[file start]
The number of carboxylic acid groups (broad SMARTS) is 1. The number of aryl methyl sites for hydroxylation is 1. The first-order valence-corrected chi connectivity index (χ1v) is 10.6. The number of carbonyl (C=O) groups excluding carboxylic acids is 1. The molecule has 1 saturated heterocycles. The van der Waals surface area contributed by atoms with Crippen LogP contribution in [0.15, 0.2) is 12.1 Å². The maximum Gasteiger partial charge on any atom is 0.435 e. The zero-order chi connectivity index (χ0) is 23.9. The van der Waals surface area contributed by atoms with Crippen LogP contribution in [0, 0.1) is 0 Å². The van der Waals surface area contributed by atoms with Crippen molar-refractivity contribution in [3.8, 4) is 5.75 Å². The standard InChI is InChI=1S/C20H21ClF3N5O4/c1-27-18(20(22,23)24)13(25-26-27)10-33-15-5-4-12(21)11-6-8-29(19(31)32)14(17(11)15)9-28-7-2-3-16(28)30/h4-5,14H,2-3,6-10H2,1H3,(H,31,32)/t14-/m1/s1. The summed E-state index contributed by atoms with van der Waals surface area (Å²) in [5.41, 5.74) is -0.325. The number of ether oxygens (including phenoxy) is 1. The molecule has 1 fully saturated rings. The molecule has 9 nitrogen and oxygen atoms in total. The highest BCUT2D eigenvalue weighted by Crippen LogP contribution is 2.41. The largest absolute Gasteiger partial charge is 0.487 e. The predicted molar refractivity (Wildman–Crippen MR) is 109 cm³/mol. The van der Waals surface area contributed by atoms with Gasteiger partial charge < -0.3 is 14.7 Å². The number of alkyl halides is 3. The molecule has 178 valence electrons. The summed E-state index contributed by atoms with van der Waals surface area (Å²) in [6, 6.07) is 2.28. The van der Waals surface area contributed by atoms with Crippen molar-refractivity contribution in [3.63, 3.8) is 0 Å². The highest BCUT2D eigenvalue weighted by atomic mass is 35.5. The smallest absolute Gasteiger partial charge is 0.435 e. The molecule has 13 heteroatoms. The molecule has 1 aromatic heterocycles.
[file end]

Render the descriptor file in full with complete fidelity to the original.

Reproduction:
The number of carboxylic acid groups (broad SMARTS) is 1. The number of aryl methyl sites for hydroxylation is 1. The first-order valence-corrected chi connectivity index (χ1v) is 10.6. The number of carbonyl (C=O) groups excluding carboxylic acids is 1. The molecule has 1 saturated heterocycles. The van der Waals surface area contributed by atoms with Crippen LogP contribution in [0.15, 0.2) is 12.1 Å². The maximum Gasteiger partial charge on any atom is 0.435 e. The zero-order chi connectivity index (χ0) is 23.9. The van der Waals surface area contributed by atoms with Crippen LogP contribution in [0, 0.1) is 0 Å². The van der Waals surface area contributed by atoms with Crippen molar-refractivity contribution in [3.8, 4) is 5.75 Å². The standard InChI is InChI=1S/C20H21ClF3N5O4/c1-27-18(20(22,23)24)13(25-26-27)10-33-15-5-4-12(21)11-6-8-29(19(31)32)14(17(11)15)9-28-7-2-3-16(28)30/h4-5,14H,2-3,6-10H2,1H3,(H,31,32)/t14-/m1/s1. The summed E-state index contributed by atoms with van der Waals surface area (Å²) in [5.41, 5.74) is -0.325. The number of ether oxygens (including phenoxy) is 1. The molecule has 1 fully saturated rings. The molecule has 9 nitrogen and oxygen atoms in total. The highest BCUT2D eigenvalue weighted by Crippen LogP contribution is 2.41. The largest absolute Gasteiger partial charge is 0.487 e. The predicted molar refractivity (Wildman–Crippen MR) is 109 cm³/mol. The van der Waals surface area contributed by atoms with Gasteiger partial charge < -0.3 is 14.7 Å². The number of alkyl halides is 3. The molecule has 178 valence electrons. The summed E-state index contributed by atoms with van der Waals surface area (Å²) in [6, 6.07) is 2.28. The van der Waals surface area contributed by atoms with Crippen molar-refractivity contribution in [3.63, 3.8) is 0 Å². The highest BCUT2D eigenvalue weighted by atomic mass is 35.5. The smallest absolute Gasteiger partial charge is 0.435 e. The molecule has 13 heteroatoms. The molecule has 1 aromatic heterocycles.